1.1 YOUTH - Jack is able to be controlled by Sir Anthony due to the power
which the estate holds over Jack's future. The blunt refusal to
allow Jack to marry for love demonstrates the hypocracy of Sir
Anthony who actually married for love himself.
1.2 YOUTH - Women were generally controlled in their marriage
choice as shown by the role which Mrs Malaprop
fulfills in the play, however this is also shown by Julia
who was instructed to marry Faulkland in her fathers
1.3 AGE - The older characters of th play are shown to still enjoy the excitement
that the younger characters enjoy, Sir Anthony's remarks on Lydia
indicate the extent to which he misses his youth which also adds humour
to the situation. "such eyes! such eyes!so innocently wild!"
1.4 Blake presents youth as being a state of innocence such that
'Songs of Innocence' as he explores the significance of the
childhood state, this is reflected in 'Infant Joy' with the
suggestion of "Sweet joy but two days old, Sweet joy I call thee"
has connotations of the original sin of the child.
1.5 Age is contrasted to youth in Blakes focus upon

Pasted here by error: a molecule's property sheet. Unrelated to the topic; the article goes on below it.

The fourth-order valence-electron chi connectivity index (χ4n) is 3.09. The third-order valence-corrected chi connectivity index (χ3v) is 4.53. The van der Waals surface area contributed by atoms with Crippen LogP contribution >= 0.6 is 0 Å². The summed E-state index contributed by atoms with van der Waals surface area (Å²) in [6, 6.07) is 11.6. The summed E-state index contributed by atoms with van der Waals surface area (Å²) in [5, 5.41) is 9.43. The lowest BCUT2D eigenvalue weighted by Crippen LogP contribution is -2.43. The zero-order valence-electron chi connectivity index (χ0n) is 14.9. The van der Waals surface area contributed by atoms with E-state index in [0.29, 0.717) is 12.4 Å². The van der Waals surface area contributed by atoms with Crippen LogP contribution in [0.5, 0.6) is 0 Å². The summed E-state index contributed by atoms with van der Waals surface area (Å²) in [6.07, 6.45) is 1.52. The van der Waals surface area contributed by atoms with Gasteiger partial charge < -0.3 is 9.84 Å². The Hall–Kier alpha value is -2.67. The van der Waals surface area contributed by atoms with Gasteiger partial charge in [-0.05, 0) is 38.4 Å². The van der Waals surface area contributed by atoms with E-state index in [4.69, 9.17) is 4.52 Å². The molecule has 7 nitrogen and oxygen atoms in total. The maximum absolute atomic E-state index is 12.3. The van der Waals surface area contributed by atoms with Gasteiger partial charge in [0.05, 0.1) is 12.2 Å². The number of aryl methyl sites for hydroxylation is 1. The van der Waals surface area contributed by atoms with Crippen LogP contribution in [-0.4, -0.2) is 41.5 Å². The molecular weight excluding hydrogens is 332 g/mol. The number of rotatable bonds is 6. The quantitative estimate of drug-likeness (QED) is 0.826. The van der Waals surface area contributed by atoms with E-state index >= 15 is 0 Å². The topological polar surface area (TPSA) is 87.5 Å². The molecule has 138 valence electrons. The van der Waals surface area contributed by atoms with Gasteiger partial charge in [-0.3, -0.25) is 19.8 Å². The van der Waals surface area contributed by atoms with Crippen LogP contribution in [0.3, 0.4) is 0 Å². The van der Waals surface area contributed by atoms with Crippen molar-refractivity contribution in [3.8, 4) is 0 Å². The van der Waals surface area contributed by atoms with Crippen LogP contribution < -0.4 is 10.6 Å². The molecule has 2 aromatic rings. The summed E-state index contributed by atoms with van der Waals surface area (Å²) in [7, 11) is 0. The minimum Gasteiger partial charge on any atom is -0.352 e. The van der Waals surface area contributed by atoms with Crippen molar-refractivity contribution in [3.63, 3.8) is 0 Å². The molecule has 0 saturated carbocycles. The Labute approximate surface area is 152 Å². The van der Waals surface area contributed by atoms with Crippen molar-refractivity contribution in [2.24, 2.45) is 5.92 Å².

revolution which is reflected in 'London' as the
suggestion of "Runs in blood down palace walls"
which is an indication that change is to occur - this is
obviously something which can't be accepted
through age as shown by the suggestion that "In
every cry of every man."
1.6 Blake's strong views on the education system are a
significant reflection on youth, in a similar fashion to Sir
Anthony's comments that "Madam a circulating library in a
town is an evergreen tree of diabolical knowledge" Blake is
critical of education however he delves into the stifling nature
of education within 'The Schoolboy.'
2 Artifice and Deceit
2.1 The deceit of Ensign Beverley in order to woo Lydia Languish is the typical
form of upper class behaviour which Blake so despises. It is important to
comsider the way in which we are given a resolution to the situation without
any deaths - Sheridan is specifically focusing upon the comic aspects of the
deceit as shown by the use of a typical blocking character of Mrs Malaprop.
2.2 Blake is careful to address artifice in an often implicit method as
shown by his heavy criticism of both the Church and the
aristocracy which are both altered through revolutions - most
notably in the American declaration of Independance which
allowed any religion to be free of persecution in the USA. The use
of "marks" in London is an example of this implicit criticism.
2.3 'The Chimney Sweeper' is an example of the deceit which existed
within Blake's lifetime and he is eager to stress the significance of the
practice - the suggestion that "my father sold me while yet my tongue
could scarcely cry 'weep weep weep weep'" which demonstrates the
deceit which occured within the 18th century.